Flying the AirVenture Homebuilt Showcase

Tsamiyu RV-3 taxiing in front of spectators during Showcase
Tsamiyu RV-3 taxiing in front of spectators during Showcase

It seems that mere mortals like me are welcome to slip into the AirVenture air show. There is a Homebuilt Showcase during the afternoon airshow. My RV-3B, Tsamsiyu, was invited to participate in the event on Tuesday and how could I resist the invitation? It seems that the organizers seek out a variety of homebuilts to parade past the crowd between the big name performers.

All you need is a valid pilot's certificate for your homebuilt aircraft, a current medical (if required for the aircraft) and BFR, proof of insurance, and the luck to be selected. Some aircraft are selected from the previous year's participants and some are recruited at registration during the weekend before the show. If you are interested in participating next year, arrive early and ask to sign up at the Homebuilder’s Headquarters.

Showcase briefing
Showcase briefing
Air Boss Wayne Boggs
Air Boss Wayne Boggs

Participation does take significant time out of a day at AirVenture. This year, Showcase performers needed to attend a special briefing in the morning at the Charlie Hillard Building where Air Boss Wayne Boggs explained the expectations of the day. The pattern and procedures were simple but it was important to not mess up on the world’s biggest general aviation stage! Your first step is to prepare your plane and be ready for an escort to the parallel taxiway about an hour-and-a-half before departure time. I suppose a real airshow performer would wave at the crowd and smile while taxiing but I only focused on seeing the way ahead over and around the nose. I sure didn’t want to hit some excited child who decided to run up to touch our Ikran, Tsamsiyu!

Lining up for the Showcase
Lining up for the Showcase

The ten Showcase planes pulled off onto the grass near the approach end of Runway 36L in our assigned order, established more-or-less as fastest to slowest. With nearly an hour of wait time, we had a chance to talk, take photographs, and learn about each other’s planes until the call to mount and fire up the engines.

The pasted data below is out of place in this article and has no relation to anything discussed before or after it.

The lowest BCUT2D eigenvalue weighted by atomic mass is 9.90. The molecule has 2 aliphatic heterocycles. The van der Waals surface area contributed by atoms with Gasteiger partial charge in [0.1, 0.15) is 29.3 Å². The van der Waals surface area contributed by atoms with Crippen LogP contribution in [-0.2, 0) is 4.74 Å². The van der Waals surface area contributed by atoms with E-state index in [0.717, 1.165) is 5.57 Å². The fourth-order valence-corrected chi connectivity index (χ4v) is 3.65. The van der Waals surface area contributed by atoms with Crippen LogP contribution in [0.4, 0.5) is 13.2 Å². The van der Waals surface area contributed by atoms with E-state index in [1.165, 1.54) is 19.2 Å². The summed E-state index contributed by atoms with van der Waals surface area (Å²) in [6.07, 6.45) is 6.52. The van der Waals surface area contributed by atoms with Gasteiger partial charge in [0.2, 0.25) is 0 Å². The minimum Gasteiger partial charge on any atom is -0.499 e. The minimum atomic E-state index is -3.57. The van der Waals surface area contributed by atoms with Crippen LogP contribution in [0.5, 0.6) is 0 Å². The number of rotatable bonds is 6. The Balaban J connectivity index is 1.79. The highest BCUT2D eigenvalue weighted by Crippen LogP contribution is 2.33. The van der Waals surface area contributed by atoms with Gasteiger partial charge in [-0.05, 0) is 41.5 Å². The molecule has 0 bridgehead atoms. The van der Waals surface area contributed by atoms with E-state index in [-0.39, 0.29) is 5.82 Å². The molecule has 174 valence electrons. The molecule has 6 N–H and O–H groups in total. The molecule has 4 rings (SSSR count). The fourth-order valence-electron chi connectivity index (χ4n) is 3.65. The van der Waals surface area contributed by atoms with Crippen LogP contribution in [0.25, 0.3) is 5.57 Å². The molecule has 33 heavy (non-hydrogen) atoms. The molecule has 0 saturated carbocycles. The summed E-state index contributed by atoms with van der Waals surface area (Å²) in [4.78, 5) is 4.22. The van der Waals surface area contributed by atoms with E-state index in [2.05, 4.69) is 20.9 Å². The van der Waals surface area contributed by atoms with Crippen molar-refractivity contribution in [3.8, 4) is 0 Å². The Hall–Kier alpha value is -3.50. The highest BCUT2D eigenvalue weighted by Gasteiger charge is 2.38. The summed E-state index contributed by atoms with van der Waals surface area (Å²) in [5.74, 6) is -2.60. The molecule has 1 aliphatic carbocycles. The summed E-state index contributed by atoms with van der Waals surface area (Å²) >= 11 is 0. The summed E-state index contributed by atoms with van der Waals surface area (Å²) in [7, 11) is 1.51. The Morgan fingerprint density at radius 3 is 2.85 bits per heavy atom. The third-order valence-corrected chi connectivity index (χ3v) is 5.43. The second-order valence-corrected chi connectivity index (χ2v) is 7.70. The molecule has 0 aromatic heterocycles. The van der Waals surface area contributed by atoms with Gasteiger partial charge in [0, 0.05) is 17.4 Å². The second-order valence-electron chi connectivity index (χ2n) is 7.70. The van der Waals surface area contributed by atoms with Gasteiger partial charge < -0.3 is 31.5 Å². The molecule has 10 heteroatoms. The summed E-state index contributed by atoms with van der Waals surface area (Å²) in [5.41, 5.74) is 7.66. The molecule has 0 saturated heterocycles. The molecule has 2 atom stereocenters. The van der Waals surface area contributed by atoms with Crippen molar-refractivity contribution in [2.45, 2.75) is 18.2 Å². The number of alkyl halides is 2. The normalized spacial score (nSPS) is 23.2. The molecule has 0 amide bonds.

The procedure was simple--line up on the runway by twos and wait for our individual releases, done by a controller on the runway much like the launch on a carrier. We then climbed to only 200’ and were instructed to fly relatively slowly to allow time for the narrator to describe each plane as it passed. We provided a proposed narrative but the announcer modified according to his own sensibilities. After passing the tower and before reaching the end of the runway, we initiated a climbing right turn to 500’ AGL, passed Oregon Street to the east while maintaining 500’, and completed a right-hand pattern. The second trip past the spectators was at 500’ over the grass between 36L and 36r and the pattern was tighter to avoid interfering with the slower planes that were still departing. (Trailing separation between planes was about a mile.) After completing the second lap, each plane landed long on Runway 36R, rolled out to the end, and taxied back to their parking spot. Total time from engine start to shutdown for Tsamsiyu was 21 minutes... but it seemed like 5 minutes!

Showcase pattern
Showcase pattern

If you dream of flying in the AirVenture air show, especially if you fly a unique homebuilt, the Showcase might be your ticket in. Check with registration next year and see if they have an opening for you and your plane! By the way, there will be a special RV-6 Showcase during Thursday air show this year.

Louise Hose

Louise Hose is an instrument-rated, commercial pilot who regularly flies her RV-6, her husband’s RV-8, and an RV-3B and a Dream Tundra, which they built together. They live in Dayton Valley Airpark in Nevada. She also edits the monthly, free digital newsletter, The Homebuilder’s Portal by KITPLANES®.

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